“Sjón, the final frontier. These are the voyages of the Reader of Sjón. Her current mission: to explore strange new worlds, to seek out new life and new civilizations, to boldly go where no Reader has gone before.”
When reading a novel by Sjón, I have often wondered just how it is possible for someone to express so precisely, in such visually compelling language, such foreignness, not only to readers not from Iceland, but also probably for readers from Iceland.
Previous review: Moonstone - The Boy Who Never Was, by Sjón
The Blue Fox is capably and truthfully translated by Victoria Cribb, but at the same time it is a journey into places, minds, characters, mores and subjects that I had never before encountered in a novel.
The Iceland where the author lives has an alienness about it in his novels, a strangeness that is hard to comprehend. It is as though he turns the harsh Icelandic landscape and the reputedly tough Icelandic people into creations far more otherworldly than even their Viking ancestors may have been. I prefer, like journalist Charlie Rose, to read new novels “cold” without having studied up on the authors’ writing styles or œuvres beforehand. That way I am largely unbiased. But with Sjón, after having struggled for literally years with one of his earlier novels, The Whispering Muse, I had to resort to reading some interviews with him to make sense of his very short novels or novellas.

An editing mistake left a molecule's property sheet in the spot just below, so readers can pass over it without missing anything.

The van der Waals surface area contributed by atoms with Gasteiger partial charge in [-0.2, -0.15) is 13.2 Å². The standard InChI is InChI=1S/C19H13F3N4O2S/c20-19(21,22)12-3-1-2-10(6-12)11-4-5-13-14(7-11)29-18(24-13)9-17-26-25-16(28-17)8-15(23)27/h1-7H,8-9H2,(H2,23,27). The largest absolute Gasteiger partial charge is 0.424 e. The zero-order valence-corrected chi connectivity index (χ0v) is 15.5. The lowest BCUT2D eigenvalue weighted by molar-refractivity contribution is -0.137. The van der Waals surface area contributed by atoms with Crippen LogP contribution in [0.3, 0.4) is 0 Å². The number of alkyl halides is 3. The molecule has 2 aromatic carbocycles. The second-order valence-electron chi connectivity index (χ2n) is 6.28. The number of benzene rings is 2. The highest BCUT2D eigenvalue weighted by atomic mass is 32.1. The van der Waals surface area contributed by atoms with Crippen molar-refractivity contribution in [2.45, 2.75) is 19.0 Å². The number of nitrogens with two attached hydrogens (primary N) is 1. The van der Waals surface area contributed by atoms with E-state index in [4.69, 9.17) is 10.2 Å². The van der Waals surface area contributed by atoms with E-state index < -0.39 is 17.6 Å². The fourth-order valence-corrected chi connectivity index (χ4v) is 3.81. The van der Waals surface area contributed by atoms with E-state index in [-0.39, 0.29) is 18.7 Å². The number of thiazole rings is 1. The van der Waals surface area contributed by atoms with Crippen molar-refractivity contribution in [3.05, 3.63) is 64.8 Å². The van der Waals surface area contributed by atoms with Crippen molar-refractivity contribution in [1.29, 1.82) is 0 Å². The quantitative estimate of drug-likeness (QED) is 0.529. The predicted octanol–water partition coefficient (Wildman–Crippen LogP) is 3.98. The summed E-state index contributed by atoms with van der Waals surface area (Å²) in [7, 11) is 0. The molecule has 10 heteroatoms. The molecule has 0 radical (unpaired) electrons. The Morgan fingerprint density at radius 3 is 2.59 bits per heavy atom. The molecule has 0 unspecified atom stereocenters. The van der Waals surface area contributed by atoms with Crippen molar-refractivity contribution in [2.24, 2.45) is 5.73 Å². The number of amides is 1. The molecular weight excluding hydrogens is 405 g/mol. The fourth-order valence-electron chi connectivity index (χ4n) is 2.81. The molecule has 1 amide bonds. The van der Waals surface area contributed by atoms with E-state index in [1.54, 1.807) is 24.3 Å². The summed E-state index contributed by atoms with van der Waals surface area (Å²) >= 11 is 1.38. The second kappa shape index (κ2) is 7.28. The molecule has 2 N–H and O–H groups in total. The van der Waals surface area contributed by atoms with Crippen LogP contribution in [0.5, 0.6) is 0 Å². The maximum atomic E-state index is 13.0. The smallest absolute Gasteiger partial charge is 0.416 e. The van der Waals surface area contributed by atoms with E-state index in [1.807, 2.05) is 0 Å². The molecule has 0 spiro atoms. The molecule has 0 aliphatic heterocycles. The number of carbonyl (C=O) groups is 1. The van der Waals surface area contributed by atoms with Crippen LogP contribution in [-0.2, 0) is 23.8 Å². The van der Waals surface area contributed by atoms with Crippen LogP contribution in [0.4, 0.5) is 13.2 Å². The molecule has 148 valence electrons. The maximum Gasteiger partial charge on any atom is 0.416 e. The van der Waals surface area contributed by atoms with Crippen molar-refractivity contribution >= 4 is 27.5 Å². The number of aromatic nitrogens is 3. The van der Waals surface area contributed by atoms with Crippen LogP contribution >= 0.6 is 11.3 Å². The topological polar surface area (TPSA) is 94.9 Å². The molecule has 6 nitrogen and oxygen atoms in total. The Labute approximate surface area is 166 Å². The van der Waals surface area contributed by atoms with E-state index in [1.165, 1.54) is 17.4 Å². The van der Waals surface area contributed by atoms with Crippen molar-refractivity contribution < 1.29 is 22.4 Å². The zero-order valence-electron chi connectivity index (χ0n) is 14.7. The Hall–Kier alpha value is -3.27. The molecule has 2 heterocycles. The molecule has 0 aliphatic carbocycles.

The Blue Fox
It is rare to find an arctic fox described as beautifully as in The Blue Fox. It is about the Archdeacon of a small village, “Baldur Skugasson”, who shoots and kills the fox, and pharmacist and botanist “Fridrik Fridjónsson”, who shelters a severely traumatized – raped, tortured and apparently dumb – girl, “Hafdís Jónsdóttir” on his farm. But it is also about the just desserts for cruelty and intolerance. Again, the story is set in specific periods in Icelandic history, 1883 and 1868, and accurately – bluntly – states how Icelanders of that time handled mentally ill and mentally retarded people: they called them “eejits” (idiots) and sent them to live on people’s farms, much to the chagrin of the farmers. (pp. 63 – 64)
Clue to relationship between main characters
The clue of the relationship between Baldur and Fridrik is in the names, the patronymic naming system: In Icelandic, a girl child’s surname or maiden name, is the first name of her father, with “dóttir” (daughter) added on. So Hafdis Jónsdóttir is the daughter of somebody with the first name of Jón. Same for boys, with “son” (son) added on. So, somebody called Fridjónsson is the son of Fridjón. So the clue there is the common name “Jón”. But “John’s daughter” in Icelandic means no more than “Icelander’s daughter” – it’s like “Jane Doe”.
Fridrik finds the mistreated and apparently retarded girl tied up in a chicken coop in the village:
“The figure in the corner became aware of him. She looked up and met his eyes; she smiled and her smile doubled the happiness of the world. But before he could nod in return, the smile vanished from her face and was at once replaced by a mask so tragic that Fredrik burst into tears.” (p. 58)